This could already count as the acquisition of the year .
It’s more obvious what Google gets from the Nest acquisition. I’d like to consider what Nest, besides the payout, gets as a company, brand and product suite. My two cent ..
a. Market penetration - Google has the power to subsidise as well as create channels for Nest’s products to be installed in a large majority of median-income US households, in under a year.
Allowing them to …
b. Gain real world, massive scale behavioural data & usage patterns for analysis, in order to adapt or evolve the core offering for (currently non-existing) market segments, first in terms of software and user experience, then potentially hardware, positioning those propositions at various price points.
And, in parallel …
And finally …
d. Allow Nest to fight its potentially many IP battles looming on the horizon starting with incumbents such as Honeywell, who’d prefer their traditional business & product models were not disrupted in a hurry.
What’s harder for Nest to get, but should like to (almost certainly) have …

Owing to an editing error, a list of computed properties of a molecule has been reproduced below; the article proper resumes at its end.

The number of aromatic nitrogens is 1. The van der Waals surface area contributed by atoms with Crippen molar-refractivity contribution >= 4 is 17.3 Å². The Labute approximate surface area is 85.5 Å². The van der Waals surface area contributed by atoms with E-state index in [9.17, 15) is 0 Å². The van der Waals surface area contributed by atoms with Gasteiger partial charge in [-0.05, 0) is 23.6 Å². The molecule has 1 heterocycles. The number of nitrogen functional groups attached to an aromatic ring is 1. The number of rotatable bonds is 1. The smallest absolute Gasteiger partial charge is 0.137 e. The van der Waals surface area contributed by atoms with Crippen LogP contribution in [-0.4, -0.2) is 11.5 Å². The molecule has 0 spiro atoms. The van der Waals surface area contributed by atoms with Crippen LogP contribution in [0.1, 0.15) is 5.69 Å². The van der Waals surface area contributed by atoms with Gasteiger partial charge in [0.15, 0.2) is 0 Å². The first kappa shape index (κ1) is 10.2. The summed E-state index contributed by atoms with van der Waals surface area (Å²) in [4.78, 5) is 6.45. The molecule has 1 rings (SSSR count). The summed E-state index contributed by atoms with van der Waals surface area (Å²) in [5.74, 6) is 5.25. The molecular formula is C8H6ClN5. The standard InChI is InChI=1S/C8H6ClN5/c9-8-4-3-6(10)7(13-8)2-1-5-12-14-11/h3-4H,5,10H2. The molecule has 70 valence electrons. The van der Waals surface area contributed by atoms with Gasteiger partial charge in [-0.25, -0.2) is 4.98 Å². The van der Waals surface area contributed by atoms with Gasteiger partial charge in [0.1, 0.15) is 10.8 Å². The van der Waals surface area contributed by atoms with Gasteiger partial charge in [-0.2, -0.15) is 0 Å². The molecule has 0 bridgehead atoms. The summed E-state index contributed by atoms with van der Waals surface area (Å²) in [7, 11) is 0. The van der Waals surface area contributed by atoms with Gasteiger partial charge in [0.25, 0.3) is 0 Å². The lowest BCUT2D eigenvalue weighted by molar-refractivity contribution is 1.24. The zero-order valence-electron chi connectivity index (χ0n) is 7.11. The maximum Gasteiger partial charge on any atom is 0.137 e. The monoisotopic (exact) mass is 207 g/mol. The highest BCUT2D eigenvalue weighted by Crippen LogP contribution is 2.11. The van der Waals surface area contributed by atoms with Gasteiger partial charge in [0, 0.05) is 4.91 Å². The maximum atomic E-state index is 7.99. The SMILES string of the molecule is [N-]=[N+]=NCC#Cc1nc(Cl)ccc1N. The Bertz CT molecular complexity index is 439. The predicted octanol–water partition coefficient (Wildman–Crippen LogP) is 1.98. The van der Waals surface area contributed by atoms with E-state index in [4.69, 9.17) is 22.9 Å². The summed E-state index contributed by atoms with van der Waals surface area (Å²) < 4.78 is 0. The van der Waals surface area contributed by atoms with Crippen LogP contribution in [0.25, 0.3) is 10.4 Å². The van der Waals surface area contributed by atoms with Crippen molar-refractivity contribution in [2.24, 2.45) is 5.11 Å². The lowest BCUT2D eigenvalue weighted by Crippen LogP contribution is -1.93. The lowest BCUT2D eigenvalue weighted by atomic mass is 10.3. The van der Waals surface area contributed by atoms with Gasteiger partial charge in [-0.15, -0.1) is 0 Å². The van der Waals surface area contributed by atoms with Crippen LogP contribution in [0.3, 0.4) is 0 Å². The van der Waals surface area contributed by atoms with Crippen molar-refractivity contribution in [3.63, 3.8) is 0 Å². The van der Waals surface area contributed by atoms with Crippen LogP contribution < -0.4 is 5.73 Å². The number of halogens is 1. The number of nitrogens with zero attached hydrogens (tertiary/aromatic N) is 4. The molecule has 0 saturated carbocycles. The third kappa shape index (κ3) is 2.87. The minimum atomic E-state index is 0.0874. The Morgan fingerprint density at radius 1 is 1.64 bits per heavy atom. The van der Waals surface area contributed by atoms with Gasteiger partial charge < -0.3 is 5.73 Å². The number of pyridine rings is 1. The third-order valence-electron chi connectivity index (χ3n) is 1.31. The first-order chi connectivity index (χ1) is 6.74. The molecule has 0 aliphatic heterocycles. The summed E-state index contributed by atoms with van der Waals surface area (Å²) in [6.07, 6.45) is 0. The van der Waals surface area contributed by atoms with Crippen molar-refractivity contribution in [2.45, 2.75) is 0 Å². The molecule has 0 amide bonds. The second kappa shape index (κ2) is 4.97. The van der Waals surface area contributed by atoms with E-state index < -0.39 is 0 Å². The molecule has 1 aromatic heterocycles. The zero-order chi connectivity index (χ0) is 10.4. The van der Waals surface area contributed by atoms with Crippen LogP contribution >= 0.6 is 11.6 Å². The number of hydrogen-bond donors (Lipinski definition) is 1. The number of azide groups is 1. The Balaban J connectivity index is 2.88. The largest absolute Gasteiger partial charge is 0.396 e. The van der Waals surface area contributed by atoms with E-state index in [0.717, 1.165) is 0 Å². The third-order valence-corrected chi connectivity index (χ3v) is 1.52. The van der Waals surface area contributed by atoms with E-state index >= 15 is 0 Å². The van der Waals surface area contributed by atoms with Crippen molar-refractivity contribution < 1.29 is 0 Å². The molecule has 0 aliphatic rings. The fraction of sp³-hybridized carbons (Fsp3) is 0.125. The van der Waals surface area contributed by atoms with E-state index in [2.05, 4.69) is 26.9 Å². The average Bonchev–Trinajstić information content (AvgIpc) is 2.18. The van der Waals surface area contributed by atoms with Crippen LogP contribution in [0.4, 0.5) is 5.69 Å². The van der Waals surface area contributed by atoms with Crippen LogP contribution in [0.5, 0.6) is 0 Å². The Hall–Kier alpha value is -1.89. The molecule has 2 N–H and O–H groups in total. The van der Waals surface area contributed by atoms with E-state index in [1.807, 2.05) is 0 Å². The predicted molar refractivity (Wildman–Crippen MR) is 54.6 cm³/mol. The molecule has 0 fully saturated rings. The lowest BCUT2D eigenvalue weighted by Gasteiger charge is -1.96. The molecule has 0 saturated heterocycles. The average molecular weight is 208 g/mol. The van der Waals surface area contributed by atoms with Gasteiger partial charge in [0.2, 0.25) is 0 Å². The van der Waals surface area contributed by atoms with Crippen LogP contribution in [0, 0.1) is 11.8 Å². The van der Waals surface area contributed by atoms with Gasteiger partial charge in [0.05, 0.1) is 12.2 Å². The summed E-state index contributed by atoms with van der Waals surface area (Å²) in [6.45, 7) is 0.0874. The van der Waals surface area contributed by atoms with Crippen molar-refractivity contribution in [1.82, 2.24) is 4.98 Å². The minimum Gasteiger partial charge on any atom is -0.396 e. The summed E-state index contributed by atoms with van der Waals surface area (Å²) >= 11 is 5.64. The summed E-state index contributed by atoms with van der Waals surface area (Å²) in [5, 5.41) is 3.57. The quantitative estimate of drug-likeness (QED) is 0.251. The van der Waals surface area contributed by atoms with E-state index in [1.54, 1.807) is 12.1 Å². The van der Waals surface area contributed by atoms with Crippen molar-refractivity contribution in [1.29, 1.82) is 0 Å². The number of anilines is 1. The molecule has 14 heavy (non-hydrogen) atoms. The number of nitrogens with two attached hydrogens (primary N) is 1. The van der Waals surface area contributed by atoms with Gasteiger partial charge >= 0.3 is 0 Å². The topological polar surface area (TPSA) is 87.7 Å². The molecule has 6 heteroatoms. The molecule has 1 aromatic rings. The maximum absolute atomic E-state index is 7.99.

a. Perception as a benign brand (it is sitting in your home and around your kids, after all): With privacy concerns mounting globally across connected consumer segments, I’m not very sure that being a smart Google Gadget in the home that also learns about you all the time scores high points in the ‘benign’ category. Ads sneaking up on you at home is another real concern. Nest has a fabulously benign perception built into its product and brand, which I am not sure is going to be augmented much by a very visible association with Google.
b. My real concern : Nest sustaining as a creative product design powerhouse at its core, not overwhelmed or torn apart by the pressures of Google’s range of ambitions. On the contrary, I hope Nest has a cross-over cultural and aesthetic effect in to Google’s products, which is obviously a key acquisition asset for the latter.
On a side note : in an era where services that are essentially smartphone apps have sold for a billion, I wonder if 3.2 billion for Nest is not a massive undervaluation. I mean, we are talking about a double whammy of unprecedented proportions here: the key to Google’s foray into the internet-of-things space AND a disruptive step forward toward the smart grid that shifts more control towards the consumer. So top marks to Google for landing that number.
(P.S: the all-cash deal is really, really interesting.)